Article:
Donald Lambro

The new 112th Congress, politically reshaped and redirected by the voters, reopened for business this week to tackle some old and vexing issues. Republican Rep. John Boehner of Ohio, who rose from poverty to become the Speaker of the House, is setting about to deliver on his party's campaign pledge to curb out-of-control spending, accelerate job creation, boost economic growth and repeal Obamacare.

But Boehner, who has kept a low profile since Republicans won a net gain of 63 seats to take control of the House, is under no illusions about the power that has been thrust upon him and his party. He has said since election night that if they do not deliver on their promises, the voters can and will fire them in the next election.

Among the GOP's biggest promises, cutting spending is their most daunting challenge. Their goal is to roll back spending to 2008 levels, beginning with the remaining months of this fiscal year, which could see $60 billion in additional budget cuts. Democrats say it can't be done. Republican leaders say just watch us, starting with Congress's own multi-billion dollar budget. This week Republicans began by cutting funding for 435 legislative offices and all of the House committees by 5 percent, reserving the deepest cut -- 9 percent -- for the once-sacrosanct Appropriations Committee.

"Congress must begin immediately to reduce spending, and these budget cuts should start here and now -- in our own offices ... I have directed my own committee budget to be cut by nearly double the amount of reductions proposed for other House offices," said Rep. Harold Rogers of Kentucky, the new chairman of the panel.

Rogers' committee, whose members dished out $1.1 trillion in federal funds in 2010, also lost its most prized prerogative -- the power to unilaterally slip earmarked pork-barrel spending items into the 12 major funding bills that bankroll the federal government. "While those line items accounted for just 1 percent of discretionary federal spending, this surrender of power represents the end of an era in which the committee provided more than $10 billion for projects each year," writes Washington Post reporter Paul Kane.

The political makeup of the committee's once-undisputed barons was also changed by Boehner and his leadership. Rep. Jeff Flake, Arizona Republican, a fierce critic of earmarks and spending levels, and three GOP freshmen budget hawks were added to the panel that saw its membership cut by nearly 20 percent. House Republican insiders say the GOP's government spending cuts will be wide and deep. But they are sure to run into a buzzsaw of opposition from Senate Democrats -- though maybe a little less than some are forecasting.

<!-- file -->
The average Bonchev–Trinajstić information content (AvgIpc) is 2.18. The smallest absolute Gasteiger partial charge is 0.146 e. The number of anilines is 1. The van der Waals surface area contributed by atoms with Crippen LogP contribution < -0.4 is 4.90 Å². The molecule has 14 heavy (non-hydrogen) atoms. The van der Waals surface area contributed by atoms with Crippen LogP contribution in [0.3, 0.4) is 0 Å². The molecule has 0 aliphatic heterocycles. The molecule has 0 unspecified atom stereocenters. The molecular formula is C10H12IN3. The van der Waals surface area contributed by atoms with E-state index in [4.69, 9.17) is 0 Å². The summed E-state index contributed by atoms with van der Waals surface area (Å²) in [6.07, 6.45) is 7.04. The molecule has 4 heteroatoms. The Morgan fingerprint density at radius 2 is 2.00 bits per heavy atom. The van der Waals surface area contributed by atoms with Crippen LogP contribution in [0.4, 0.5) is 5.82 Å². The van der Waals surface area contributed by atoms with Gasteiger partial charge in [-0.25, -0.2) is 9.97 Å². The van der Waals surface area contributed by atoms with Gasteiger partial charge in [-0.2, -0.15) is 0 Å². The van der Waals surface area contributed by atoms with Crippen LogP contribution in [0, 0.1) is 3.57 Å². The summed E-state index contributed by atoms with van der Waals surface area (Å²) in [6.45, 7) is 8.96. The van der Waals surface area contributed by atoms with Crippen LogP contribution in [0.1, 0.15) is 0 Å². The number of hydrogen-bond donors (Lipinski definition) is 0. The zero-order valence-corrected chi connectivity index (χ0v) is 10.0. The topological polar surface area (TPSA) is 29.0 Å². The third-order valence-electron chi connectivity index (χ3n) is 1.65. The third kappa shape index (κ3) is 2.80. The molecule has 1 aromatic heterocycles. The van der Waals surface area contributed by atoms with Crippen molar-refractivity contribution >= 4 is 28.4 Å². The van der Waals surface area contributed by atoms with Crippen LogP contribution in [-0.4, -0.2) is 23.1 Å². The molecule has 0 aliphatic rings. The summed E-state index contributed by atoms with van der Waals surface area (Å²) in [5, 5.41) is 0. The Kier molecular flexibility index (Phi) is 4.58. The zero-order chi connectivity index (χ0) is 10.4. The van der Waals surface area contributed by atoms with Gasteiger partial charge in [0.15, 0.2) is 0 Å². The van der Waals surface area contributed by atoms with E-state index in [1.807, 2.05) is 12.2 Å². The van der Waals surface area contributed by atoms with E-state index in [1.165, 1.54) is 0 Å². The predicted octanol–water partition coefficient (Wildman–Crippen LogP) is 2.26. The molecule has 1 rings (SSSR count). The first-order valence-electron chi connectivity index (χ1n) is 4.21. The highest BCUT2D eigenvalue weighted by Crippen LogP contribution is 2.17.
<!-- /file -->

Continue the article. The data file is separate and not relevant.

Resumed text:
The Democrats' much narrower majority (53-47) will make it harder for Majority Leader Harry Reid to maneuver and keep his party united at the same time. A number of endangered Democrats who face tough re-election prospects in 2012 may find it the better part of valor to back budget cuts rather than alienate an angry electorate in their states. In the past two years, Reid needed just a couple of GOP defections on cloture votes to make the administration's legislation the pending business. Now he needs at least seven to move his party's agenda to a majority vote.

That opens up vast opportunities for Senate Minority leader Mitch McConnell of Kentucky, a master of Senate rules and a cunning legislative strategist, who pulled off last month's compromise deal to extend the Bush tax cuts and then killed the Democrats' $1.1 trillion omnibus budget bill that Obama desperately wanted.

A simple, temporary continuing resolution to fund the government until March 4 at last year's spending levels was passed in its place, minus billions in waste-ridden pork.

Republican strategists say passage of the House budget-cutting bill, or something close to it, may be the negotiating price McConnell extracts from the Democrats and the White House for lifting the debt ceiling and extending the containing resolution through the end of this fiscal year.

At the start of this Congress, Boehner and McConnell have the upper hand and the political wind at their backs. Democrats have lost the House, much of the Senate, and most of the independents. Obama is losing some of his senior advisers in the midst of a White House staff shakeup at a time when the West Wing can ill afford a learning curve.

The Democrats' dispirited liberal-activist wing is divided and angry over Obama's efforts to compromise with Republicans, particularly the tax cut extension deal with McConnell. The president's remaining agenda is at worst, dead, or at best, stalled until after 2012.

The Republicans' job now is to deliver on their campaign promises in a divided Congress with a Democratic president wielding his veto pen to keep the GOP juggernaut at bay.

But Republicans are championing the popular issues of the day at a time when Americans think the Democrats have overreached, that government has gotten too big, spending is out of control and the nation's treasury is dangerously veering toward bankruptcy.

The ball is in the Democrats' court.


Donald Lambro

Donald Lambro is chief political correspondent for The Washington Times.